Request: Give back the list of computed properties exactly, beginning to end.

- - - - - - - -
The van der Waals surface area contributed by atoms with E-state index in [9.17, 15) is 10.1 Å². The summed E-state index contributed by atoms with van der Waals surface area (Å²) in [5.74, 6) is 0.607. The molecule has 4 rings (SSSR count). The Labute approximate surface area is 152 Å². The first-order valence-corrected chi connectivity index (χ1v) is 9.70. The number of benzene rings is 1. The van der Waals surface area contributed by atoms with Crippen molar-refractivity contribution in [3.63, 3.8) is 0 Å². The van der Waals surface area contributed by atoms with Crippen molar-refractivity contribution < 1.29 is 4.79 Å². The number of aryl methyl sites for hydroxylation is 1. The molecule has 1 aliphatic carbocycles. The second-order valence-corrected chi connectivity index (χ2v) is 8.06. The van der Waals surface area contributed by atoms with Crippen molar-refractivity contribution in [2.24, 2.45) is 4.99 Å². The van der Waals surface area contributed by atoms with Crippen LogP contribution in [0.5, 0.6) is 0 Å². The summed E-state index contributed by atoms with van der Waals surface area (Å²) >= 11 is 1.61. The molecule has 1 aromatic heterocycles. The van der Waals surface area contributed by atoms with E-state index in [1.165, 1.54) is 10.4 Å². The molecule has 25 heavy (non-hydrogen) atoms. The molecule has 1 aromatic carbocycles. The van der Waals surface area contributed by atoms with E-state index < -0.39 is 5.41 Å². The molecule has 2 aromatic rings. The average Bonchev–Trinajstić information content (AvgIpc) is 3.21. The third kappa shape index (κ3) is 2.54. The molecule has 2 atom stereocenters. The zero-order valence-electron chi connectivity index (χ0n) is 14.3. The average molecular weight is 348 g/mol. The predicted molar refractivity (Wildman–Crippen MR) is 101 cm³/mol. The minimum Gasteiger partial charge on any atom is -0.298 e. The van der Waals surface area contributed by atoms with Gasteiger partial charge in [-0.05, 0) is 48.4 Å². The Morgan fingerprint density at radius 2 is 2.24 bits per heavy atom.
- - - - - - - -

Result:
The van der Waals surface area contributed by atoms with E-state index in [9.17, 15) is 10.1 Å². The summed E-state index contributed by atoms with van der Waals surface area (Å²) in [5.74, 6) is 0.607. The molecule has 4 rings (SSSR count). The Labute approximate surface area is 152 Å². The first-order valence-corrected chi connectivity index (χ1v) is 9.70. The number of benzene rings is 1. The van der Waals surface area contributed by atoms with Crippen molar-refractivity contribution in [3.63, 3.8) is 0 Å². The van der Waals surface area contributed by atoms with Crippen molar-refractivity contribution < 1.29 is 4.79 Å². The number of aryl methyl sites for hydroxylation is 1. The molecule has 1 aliphatic carbocycles. The second-order valence-corrected chi connectivity index (χ2v) is 8.06. The van der Waals surface area contributed by atoms with Crippen molar-refractivity contribution in [2.24, 2.45) is 4.99 Å². The van der Waals surface area contributed by atoms with Crippen LogP contribution in [0.5, 0.6) is 0 Å². The summed E-state index contributed by atoms with van der Waals surface area (Å²) >= 11 is 1.61. The molecule has 1 aromatic heterocycles. The van der Waals surface area contributed by atoms with E-state index in [1.165, 1.54) is 10.4 Å². The molecule has 25 heavy (non-hydrogen) atoms. The molecule has 1 aromatic carbocycles. The van der Waals surface area contributed by atoms with E-state index < -0.39 is 5.41 Å². The molecule has 2 aromatic rings. The average Bonchev–Trinajstić information content (AvgIpc) is 3.21. The third kappa shape index (κ3) is 2.54. The molecule has 2 atom stereocenters. The zero-order valence-electron chi connectivity index (χ0n) is 14.3. The average molecular weight is 348 g/mol. The predicted molar refractivity (Wildman–Crippen MR) is 101 cm³/mol. The minimum Gasteiger partial charge on any atom is -0.298 e. The van der Waals surface area contributed by atoms with Gasteiger partial charge in [-0.05, 0) is 48.4 Å². The Morgan fingerprint density at radius 2 is 2.24 bits per heavy atom.